TKA is commonly performed in elderly patients and substantial blood loss during TKA can result in increased risks and disruption of recovery in patients with poor systemic condition17,18). Accordingly, a blood transfusion is often required after TKA. In an attempt to reduce the adverse effects of blood transfusion, many studies have provided various methods, including preoperative autologous donation3-5), use of the call saver19) and fibrinogen concentrates20), subcutaneous suction drainage6), drain clamping7), hypotensive anesthesia8), and other methods17-21).

In this study, the EM group had more favorable results than those in the IM group in terms of blood savings. The mean drained volume via the vacuum drainage was smaller in the EM group, hemoglobin at 5 days after surgery was higher, the hemoglobin drop was smaller, and the prevalence of allogeneic transfusion was lower. These results are congruent with the hypothesis that the extramedullary alignment guide system reduces blood loss and transfusion rate. In this study, we measured blood volume drained via vacuum drainage and the hemoglobin but did not calculate the blood loss based on some reports22,23) in which the measured blood loss reflects calculated blood loss. The extramedullary alignment guide system and intramedullary alignment guide system have been compared in terms of blood loss in many studies. In 2005, Kalairajah et al.15) reported that mean blood drainage volume was significantly smaller in the group in which a computer-assisted technique was used compared to that in the control group (1,351 mL vs. 1,747 mL). In 2006, Kandel et al.14) documented that mean blood drainage volume was significantly lower in a extramedullary guide system group compared to that in a intramedullary guide system group (613 mL vs. 758 mL), and transfusion volume appeared to be less in the former group. Our results were comparable with those of other studies14,15,24,25) that showed blood loss could be reduced by 145-396 mL when the medullary canal was not breached during TKA. Although the frequency of transfusion was lower in the EM group in our study, it was still higher compared to some recent studies4,6). We attributed this to the broad indications for transfusion we set in this study; a blood transfusion was performed when hemoglobin was <8 g/dL or when dyspnea, palpitation, dizziness, or abnormal vital signs were noted, even if the hemoglobin was 8-10 g/dL. In addition, prophylactic transfusions that were carried out considering the patient's history of illness were counted in the transfusion rate calculation. However, when these prophylactic cases (5 in the IM group and 2 in the EM group) were not counted as transfusions, the frequency decreased to 37.1% (13 in 35 patients) in the IM group and 16.2% (6 in 37 patients) in the EM group. Furthermore, if a higher transfusion threshold of 7 g/dL hemoglobin was set, the frequency would have declined to 27.5% (11 in 40 patients) in the IM group and to 5.1% (2 in 39 patients) in the EM group. A limitation of this study was the lack of diversity in the study population. We think that it would be difficult to extrapolate our findings to other patient groups, considering that our data were obtained only from female patients with a diagnosis of degenerative arthritis. Additionally, we did not assess intergroup differences regarding fat embolisms or postoperative complications, including hypoxia, pain, or lower limb alignment accuracy.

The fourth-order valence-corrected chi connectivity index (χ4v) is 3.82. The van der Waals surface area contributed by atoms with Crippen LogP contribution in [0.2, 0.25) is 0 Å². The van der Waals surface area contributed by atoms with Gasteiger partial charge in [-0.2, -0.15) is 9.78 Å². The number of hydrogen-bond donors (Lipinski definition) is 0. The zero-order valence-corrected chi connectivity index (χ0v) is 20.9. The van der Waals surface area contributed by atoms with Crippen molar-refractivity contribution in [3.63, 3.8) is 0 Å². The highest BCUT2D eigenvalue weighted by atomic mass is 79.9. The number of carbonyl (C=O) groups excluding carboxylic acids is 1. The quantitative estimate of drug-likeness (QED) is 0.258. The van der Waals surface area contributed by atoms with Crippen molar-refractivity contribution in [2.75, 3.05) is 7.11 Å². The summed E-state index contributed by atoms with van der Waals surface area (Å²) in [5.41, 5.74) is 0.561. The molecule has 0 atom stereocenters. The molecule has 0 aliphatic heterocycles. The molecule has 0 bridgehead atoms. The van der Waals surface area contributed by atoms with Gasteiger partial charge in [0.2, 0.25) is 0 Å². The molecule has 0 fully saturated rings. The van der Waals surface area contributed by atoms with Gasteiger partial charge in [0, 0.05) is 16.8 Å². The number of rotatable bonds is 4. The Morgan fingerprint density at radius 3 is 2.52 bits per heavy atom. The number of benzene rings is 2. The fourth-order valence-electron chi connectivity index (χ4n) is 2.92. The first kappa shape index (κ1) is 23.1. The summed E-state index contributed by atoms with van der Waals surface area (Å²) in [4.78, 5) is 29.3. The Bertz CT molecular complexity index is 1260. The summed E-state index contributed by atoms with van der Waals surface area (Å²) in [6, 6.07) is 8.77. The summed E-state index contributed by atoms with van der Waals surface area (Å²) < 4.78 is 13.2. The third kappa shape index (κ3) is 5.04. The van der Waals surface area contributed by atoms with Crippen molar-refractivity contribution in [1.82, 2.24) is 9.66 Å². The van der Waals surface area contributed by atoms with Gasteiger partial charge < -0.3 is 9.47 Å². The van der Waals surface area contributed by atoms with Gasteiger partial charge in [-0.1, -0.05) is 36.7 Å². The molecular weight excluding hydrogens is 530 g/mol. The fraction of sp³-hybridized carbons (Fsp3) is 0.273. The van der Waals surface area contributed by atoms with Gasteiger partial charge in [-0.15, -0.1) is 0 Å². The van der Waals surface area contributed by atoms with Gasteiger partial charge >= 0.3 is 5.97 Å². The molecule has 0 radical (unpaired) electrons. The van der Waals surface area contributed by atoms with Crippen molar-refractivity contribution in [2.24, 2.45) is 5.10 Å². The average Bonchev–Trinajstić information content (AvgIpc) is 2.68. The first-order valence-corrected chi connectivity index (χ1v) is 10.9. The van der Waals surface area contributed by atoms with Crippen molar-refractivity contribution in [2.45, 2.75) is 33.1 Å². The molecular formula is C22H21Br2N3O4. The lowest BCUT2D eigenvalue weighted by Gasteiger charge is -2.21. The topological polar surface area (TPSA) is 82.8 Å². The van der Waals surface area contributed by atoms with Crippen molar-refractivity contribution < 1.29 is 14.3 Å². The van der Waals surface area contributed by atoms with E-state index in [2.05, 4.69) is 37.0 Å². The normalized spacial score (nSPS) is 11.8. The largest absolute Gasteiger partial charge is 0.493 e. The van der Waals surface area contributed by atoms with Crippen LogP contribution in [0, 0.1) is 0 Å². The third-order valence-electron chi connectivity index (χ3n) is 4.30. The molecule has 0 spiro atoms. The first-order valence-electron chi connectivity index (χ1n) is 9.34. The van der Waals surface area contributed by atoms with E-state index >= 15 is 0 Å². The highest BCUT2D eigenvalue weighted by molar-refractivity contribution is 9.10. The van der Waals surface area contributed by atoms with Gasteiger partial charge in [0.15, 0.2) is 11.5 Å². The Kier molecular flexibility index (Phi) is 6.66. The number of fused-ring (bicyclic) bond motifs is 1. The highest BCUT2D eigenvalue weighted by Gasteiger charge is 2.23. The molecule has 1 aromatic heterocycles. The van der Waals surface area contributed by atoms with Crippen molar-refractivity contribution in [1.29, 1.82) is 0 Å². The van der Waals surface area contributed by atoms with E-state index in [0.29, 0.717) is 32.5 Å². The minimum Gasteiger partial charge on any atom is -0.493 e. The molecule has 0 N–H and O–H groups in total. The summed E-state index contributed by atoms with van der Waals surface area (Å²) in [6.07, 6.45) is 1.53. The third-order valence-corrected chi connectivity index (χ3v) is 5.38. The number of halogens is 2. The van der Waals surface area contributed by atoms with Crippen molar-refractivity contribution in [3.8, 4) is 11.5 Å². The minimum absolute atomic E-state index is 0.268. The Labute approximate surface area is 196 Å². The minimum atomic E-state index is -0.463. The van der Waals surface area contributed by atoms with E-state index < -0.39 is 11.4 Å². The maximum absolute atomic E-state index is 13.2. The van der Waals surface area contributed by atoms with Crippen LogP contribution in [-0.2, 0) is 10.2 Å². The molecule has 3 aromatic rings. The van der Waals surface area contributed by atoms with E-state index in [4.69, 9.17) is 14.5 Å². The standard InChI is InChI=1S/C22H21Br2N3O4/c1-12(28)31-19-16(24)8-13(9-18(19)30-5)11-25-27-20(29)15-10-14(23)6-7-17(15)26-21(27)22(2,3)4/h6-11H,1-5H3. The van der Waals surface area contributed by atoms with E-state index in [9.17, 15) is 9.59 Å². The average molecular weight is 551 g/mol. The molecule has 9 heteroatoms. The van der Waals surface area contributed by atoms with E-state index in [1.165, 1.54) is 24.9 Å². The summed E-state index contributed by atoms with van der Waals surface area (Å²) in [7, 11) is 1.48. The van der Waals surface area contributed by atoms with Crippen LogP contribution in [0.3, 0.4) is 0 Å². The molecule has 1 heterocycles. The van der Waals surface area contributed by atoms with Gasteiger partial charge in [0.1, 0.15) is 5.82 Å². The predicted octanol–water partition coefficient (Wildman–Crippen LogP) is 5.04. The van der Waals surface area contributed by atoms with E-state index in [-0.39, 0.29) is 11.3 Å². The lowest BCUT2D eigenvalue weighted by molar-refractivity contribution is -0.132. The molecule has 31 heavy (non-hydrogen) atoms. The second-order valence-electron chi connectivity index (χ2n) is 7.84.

The intramedullary femoral alignment guide system can result in various complications and may not be applicable when a long-stemmed femoral component implanted during a previous surgery remains or a rod cannot be inserted due to severe deformity of the femur26). It has not been clearly elucidated which system is more advantageous over the other regarding component alignment accuracy. However, some recent studies have introduced techniques to improve the accuracy of the extramedullary alignment guide system16,27-30). Therefore, we believe that the extramedullary alignment guide system could be useful for decreasing blood loss and transfusion frequency during TKA unless it is inferior to the intramedullary system in terms of component alignment accuracy.

Conclusions

We believe the extramedullary alignment guide system can be effective for reducing blood loss and transfusion rate after TKA.

Tables

Comparison of the Demographic Data between the Intramedullary (IM) and the Extramedullary (EM) Groupsa)

a)Values are presented as means with standard deviations in parentheses.


Comparisons of the Hematological Data between the Intramedullary (IM) and Extramedullary (EM) Groupsa)

a)Values are presented as means with standard deviations in parentheses except allogeneic blood transfusion, for which values are presented as percents and numbers (in parentheses) of patients who had the conditions.